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Wood post and Durarock instead of slab - Forno Bravo Forum: The Wood-Fired Oven Community


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Wood post and Durarock instead of slab

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  • Wood post and Durarock instead of slab

    I had a huge maple tree removed and want to build my outdoor kitchen including the pizza oven where the tree was. My problem are the large roots I can't dig out. What if I sunk four wood 4X4 and run joist 10" on center and topped it off with durarock. Do you think that's sturdy enough to hold the Pompa oven. I'm pretty sure it is, I guess I am more wondering what challenges this might create.

  • #2
    Im not sure that is a good idea. The bearing pressure on the soil will be extremely high. Let me walk you through it. Not sure how big of an oven you are planning to build so I am making some assumptions here that may be incorrect. If you are building an oven per the FB plans, it will weigh in the neighborhood of 3,000 lbs. The hearth slab will be close to the same weight. So, for this exercise, lets say the total weight is 5,000 lbs. 4x4s have nominal dimensions of 3.5x3.5 which is 12.25 sq. in. 4 of them will give you 49 square inches of bearing surface. This results in a bearing pressure of 102 psi or roughly 14,600 psf (lbs per sq. ft). Without getting into the minutiae of soil mechanics, good soils generally have bearing capacities of around 2,000 psf. See the issue? You could pour 4 spread footings a foot or so square and attach the legs of your stand to them. A simple 12x12 footing under each leg would reduce the bearing capacity to 1,250 psf which is reasonable given decent soil conditions. If you can provide more info about your plans such as oven size, masonry or cast, flue construction, etc. and some photos of the area you plan to build in, we can give you some better suggestions. I would also be concerned about the long term structural integrity of the wood. Wood is a great building material and you can certainly build a stand for your oven out of it, but it will need to be designed very carefully. Concrete is much better for this application. I hope this helps. Let me know if you have any questions.

    Also, welcome to the forum. Lots of great information and folks willing to help.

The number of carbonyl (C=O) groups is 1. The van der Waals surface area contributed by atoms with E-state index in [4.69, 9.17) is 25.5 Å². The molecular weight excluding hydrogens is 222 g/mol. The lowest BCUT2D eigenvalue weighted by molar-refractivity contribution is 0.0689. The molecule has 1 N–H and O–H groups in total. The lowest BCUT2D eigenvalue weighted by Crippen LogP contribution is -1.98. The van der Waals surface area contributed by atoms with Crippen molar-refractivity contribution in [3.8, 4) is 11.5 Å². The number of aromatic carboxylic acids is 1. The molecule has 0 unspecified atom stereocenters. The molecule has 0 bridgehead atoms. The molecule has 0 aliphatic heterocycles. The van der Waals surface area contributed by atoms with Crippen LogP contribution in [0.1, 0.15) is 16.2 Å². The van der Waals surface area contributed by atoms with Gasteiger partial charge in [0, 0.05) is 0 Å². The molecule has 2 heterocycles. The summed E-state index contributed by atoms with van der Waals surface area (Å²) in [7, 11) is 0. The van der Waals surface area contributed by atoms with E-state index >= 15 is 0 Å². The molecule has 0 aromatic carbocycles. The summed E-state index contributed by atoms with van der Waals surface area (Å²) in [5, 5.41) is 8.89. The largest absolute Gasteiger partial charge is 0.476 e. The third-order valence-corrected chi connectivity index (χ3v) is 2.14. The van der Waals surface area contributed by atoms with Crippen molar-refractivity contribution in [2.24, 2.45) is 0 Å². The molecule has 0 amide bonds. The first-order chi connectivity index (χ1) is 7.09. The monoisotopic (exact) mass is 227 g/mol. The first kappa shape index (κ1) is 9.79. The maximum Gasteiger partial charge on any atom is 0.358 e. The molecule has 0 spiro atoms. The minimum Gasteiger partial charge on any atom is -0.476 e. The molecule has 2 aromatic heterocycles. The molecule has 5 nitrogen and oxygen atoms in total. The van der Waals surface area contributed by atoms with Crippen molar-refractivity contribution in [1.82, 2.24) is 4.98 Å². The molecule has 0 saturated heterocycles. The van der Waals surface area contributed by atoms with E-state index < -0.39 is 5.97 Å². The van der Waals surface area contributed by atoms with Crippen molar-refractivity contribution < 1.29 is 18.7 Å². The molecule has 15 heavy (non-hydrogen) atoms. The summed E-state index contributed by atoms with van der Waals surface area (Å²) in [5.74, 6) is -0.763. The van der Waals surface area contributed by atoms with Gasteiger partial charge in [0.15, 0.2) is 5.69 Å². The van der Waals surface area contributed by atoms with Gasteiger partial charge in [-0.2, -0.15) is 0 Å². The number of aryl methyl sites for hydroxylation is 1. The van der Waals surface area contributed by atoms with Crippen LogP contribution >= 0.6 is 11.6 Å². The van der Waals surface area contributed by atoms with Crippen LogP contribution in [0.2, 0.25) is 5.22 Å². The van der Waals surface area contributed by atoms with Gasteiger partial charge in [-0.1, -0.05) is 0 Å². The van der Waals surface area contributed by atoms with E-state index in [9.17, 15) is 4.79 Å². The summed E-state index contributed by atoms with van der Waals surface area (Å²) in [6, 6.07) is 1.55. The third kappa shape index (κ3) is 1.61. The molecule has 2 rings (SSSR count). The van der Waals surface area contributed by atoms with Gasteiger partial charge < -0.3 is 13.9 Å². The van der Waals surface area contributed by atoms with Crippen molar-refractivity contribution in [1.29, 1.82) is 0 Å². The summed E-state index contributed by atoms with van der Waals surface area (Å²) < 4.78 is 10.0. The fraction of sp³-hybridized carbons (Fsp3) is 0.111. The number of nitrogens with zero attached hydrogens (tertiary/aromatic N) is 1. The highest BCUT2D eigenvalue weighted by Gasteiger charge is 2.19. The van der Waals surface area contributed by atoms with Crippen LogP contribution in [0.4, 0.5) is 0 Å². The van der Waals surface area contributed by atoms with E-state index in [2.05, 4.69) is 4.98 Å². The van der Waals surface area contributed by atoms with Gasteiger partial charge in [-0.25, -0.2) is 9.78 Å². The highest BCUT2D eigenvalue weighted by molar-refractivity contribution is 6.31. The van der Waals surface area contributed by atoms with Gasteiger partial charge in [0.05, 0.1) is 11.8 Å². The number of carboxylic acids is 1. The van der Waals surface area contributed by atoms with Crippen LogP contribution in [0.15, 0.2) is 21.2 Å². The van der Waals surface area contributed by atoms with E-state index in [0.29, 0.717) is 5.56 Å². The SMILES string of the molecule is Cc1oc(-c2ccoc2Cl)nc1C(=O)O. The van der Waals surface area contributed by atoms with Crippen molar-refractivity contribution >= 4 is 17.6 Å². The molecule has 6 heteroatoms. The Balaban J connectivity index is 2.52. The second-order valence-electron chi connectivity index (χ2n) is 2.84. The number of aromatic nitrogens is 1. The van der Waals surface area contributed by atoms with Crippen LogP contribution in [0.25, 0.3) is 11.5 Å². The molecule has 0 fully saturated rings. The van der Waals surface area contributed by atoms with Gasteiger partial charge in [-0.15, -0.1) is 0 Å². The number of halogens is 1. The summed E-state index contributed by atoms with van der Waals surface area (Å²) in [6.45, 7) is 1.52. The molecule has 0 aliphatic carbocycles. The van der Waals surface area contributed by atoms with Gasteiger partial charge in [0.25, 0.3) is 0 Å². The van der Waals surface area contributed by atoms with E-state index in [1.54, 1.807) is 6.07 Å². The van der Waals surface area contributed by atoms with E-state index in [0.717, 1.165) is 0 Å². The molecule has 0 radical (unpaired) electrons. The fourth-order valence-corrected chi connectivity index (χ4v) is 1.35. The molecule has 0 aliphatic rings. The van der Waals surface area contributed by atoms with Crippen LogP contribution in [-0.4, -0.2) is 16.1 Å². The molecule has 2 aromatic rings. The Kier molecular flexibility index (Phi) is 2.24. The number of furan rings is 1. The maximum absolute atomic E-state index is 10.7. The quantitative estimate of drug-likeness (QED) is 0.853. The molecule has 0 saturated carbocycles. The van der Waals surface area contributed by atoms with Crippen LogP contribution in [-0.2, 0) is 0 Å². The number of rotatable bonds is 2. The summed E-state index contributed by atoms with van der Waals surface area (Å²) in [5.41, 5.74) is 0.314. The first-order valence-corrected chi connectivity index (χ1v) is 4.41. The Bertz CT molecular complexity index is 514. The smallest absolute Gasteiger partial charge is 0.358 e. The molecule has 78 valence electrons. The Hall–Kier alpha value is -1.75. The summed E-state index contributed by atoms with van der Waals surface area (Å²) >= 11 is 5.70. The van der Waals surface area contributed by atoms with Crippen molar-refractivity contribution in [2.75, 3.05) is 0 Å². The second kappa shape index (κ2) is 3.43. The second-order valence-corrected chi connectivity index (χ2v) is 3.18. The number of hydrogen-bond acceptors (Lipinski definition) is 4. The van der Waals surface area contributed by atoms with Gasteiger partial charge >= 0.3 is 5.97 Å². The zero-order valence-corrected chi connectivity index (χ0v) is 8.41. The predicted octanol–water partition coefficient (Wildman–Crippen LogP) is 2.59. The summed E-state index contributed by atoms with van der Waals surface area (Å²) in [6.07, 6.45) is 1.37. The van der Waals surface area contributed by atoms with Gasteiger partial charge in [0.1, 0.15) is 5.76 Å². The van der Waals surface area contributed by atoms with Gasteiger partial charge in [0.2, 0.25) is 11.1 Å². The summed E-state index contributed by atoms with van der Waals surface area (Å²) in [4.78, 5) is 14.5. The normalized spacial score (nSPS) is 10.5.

Last edited by WarEagle90; 05-09-2018, 12:50 AM.

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    • #3
      Rent a (big) stump grinder to get the roots out, then dig down to undisturbed soil, backfill with gravel and pour a slab. You won't regret it. The stump grinder is fun.

      Pizza ovens are meant to last for a thousand years, wood isn't.
      My build thread: https://tinyurl.com/y8bx7hbd


      • #4
        Plus 1 on both the last two comments. A proper base is the core support for your oven, as WarEagle mentioned, these ovens can be very heavy, over a couple tons. So spend the money and get the stump and root removed. You are spending a lot money by building an outdoor kitchen/pizza are. Do it right.
        Build Link............... Picassa Photo Album Link


        • #5
          I don't entirely agree with some of the comments above there is no reason that a suitable sized footing of concrete cannot support timber posts and the oven


          • #6
            Sure, it can, but why? You introduce a whole lot of present and future problems for what is probably an even trade in the amount of work required. Digging holes through a root ball for appropriate footers (42" deep in our neck of the woods) is a lot of work.
            My build thread: https://tinyurl.com/y8bx7hbd


            • #7
              Originally posted by Toomulla View Post
              I don't entirely agree with some of the comments above there is no reason that a suitable sized footing of concrete cannot support timber posts and the oven
              Yeah but, here in Oz at least, they'd want to be treated hardwood posts or the white ants (termites to our Northern Hemisphere friends) would destroy all the hard work.